Review: Speed Racer

Go Speed Racer, go! Right into the bottom of the bargain bin. It’s no secret that the Wachowski brothers’ glorious renewal of the Speed Racer franchise didn’t exactly set the box office on fire. Criticised as being too convoluted for a children’s movie, and too simplistic for adults, it crashed and burned like any old villain of the week. But was it really deserving of such critical abuse – or commercial failure?

Speed's "watch the film or I'll keep on pouting" plan was doomed to failure.

Speed's "watch the film or I'll keep on pouting" plan was doomed to failure.

For all the talk of ‘over-complicated story’, the first thing to jump out at any viewer of Speed Racer is its dedication to aesthetics. And not just in the glorious race sequences – the entire film is dazzling, making many and varied use of colour. However, where films like The Fall make use of natural, almost painterly tones, Speed Racer is wilfully artificial – a sugar rush of over-saturated colours. In many films – even many children’s films – this would be a mistake, a confounding, unnatural style which would threaten to drag any suspended disbelief right back down to earth. In a film conceived and executed as an homage to the excessive stylings of early Japanese animation, however, it’s perfect.

Not only does bring to mind the original cartoon series for nostalgic viewers, but the fantastical use of colour in the more mundane scenes helps integrate them with the races – races which, with their presentation of terribly warped physics and unbelievably talented drivers, would otherwise stick out like a sore thumb against any live-action sequences. But even with this pleasingly unique presentation, it is the live-action sequences which are responsible for most of the criticism directed at Speed Racer.

We’ve already mentioned the overly-complex plot: while this viewer was lucky enough not to be left befuddled by the film, clearly a lot of people were left dazed by the stock-market oriented machinations undertaken by the evil sponsors, led by blustering British villain Arnold Royalton. And indeed, you have to question the wisdom of having such a subplot in a children’s film. That being said, whether you understand it or not, the portrayal of the villains is excellent throughout – the ever-entertaining Roger Allam portrays the aformentioned Royalton to perfection, while a supporting cast of pseudo-Victorian gangsters and ninjas provide entertaining comic relief.

How could a man in a white suit with a pink shirt /not/ be evil?

How could a man in a white suit with a pink shirt /not/ be evil?

Sadly, the same cannot be said for the comedy characters on the protagonists’ side of the fence. Racer-family mechanic Sparky misfires in his role as a clumsy slapstick, but his stale humour is nothing compared to the unadulterated misery brought on by the inclusion of Spritle and Chim Chim – younger brother of Speed and pet monkey, respectively. While both are directed lifted from the cartoon series and portrayed in an accurate manner, the fact is that they are exceedingly painful to watch, except for the very youngest viewers. The film would have greatly benefited from an editor going through and removing every scene in which they star – absolutely nothing of worth would have been lost.

All of these issues have been torn into by critics, and with some justification, but they do not cripple the film. No, the most important aspect of the film is its races, and here it delivers with aplomb. If the live-action sequences were dazzling, the CG car battles are a complete sensory overload. Intense colours and an incredible sense of speed are matched by frenetic action and constant chatter from drivers; their support crews and commentators: these are races with no long, solitary drives back into position – every scene is a battle, with drivers fighting physically and verbally. They get no respite, and neither do we – and it’s breathtaking for it. Indeed, one thing becomes clear: this is a film not just made for children or for fans of the original series – this is a film for gamers. The language of the film – visual and literal – is heavily game-influenced: the candy-cane colours already mentioned do not just heark back to old cartoon series – they heark also to old computer games, particularly the arcade racers of the late 80’s and 90’s. Repeatedly we see technology familiar to gamers: the film opens with Speed racing the ‘ghost’ of his brother: represented by a translucent racing vehicle exactly like the ‘ghost’ cars found in computer games. The weapons systems built into the vehicles remind viewers of Wacky Racers – they also remind gamers of countless racing games, from Mario Kart to Wipeout. And in case we don’t get the message, the weapons are activated by buttons on the steering wheel – buttons marked A-F.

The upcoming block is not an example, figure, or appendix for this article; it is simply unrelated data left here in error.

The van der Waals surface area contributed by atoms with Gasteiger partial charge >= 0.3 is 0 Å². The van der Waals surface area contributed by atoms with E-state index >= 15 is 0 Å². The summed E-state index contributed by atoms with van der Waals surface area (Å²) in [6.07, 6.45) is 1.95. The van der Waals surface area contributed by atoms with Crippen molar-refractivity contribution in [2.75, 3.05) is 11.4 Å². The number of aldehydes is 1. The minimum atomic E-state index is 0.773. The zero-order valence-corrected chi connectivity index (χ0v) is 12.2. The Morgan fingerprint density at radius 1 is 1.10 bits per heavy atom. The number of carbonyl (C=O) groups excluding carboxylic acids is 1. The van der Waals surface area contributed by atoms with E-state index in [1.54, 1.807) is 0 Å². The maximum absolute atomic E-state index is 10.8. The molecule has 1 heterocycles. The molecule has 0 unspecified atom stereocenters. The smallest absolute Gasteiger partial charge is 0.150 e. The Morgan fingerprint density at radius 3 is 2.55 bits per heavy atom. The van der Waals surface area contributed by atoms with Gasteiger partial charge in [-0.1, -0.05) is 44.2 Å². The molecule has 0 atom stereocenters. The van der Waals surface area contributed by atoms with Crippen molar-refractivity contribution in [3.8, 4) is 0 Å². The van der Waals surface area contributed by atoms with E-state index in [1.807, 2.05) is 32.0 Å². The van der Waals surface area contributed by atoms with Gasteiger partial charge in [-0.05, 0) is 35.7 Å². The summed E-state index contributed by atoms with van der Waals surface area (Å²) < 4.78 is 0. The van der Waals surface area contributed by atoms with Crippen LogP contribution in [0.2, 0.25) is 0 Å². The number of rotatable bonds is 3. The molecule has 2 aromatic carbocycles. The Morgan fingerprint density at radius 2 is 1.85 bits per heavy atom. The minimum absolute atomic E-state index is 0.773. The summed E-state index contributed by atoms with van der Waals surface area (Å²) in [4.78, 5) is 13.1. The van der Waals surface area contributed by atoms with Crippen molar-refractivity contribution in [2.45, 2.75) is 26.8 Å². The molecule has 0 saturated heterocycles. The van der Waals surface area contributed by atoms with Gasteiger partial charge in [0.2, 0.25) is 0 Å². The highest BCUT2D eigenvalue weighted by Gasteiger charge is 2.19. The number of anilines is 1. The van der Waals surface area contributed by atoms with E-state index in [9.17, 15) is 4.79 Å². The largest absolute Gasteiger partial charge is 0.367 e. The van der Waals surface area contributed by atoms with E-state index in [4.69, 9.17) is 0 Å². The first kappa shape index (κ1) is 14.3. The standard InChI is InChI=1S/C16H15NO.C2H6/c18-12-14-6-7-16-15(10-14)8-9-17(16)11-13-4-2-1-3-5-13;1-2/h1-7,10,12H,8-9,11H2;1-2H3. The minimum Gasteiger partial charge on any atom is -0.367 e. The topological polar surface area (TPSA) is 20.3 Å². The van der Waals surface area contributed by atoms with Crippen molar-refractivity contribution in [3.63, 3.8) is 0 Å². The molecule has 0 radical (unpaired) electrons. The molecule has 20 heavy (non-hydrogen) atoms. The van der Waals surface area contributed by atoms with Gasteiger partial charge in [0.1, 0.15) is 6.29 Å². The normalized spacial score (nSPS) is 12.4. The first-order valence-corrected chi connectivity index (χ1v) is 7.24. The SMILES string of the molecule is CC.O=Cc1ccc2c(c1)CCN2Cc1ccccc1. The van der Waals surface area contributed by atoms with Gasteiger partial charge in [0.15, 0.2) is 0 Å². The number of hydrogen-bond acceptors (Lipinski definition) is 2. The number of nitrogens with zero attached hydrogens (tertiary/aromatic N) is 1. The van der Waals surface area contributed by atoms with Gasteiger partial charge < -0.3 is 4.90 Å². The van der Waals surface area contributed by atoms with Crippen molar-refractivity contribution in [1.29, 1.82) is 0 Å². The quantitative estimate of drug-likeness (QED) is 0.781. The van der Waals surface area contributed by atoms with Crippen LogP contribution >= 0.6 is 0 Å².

Speed Racer

This one speaks for itself. Glorious, and even more spectacular in motion.

These races are what keeps the attention: even though the conclusion is foregone (this is a Hollywood film for children, after all), we’re kept on the edge of our seat by the pure thrill of the race. It’s as though the Wachowski brothers have looked back at their most famous series and realised where they went wrong: in turning a spectacle into philosophical drudgery. Speed Racer may get a little bogged down with its plot on occasion, but it always returns to the joy of its action sequences: it is visceral, it is exciting, and it is entertainment at its purest.  That character development is limited at best, that its overly-dense plot fails to hide the fact that this is essentially fluff: these matter naught. When the film wants to be, it is absolutely glorious, and sometimes that’s enough.

Spectacular out of Twenty

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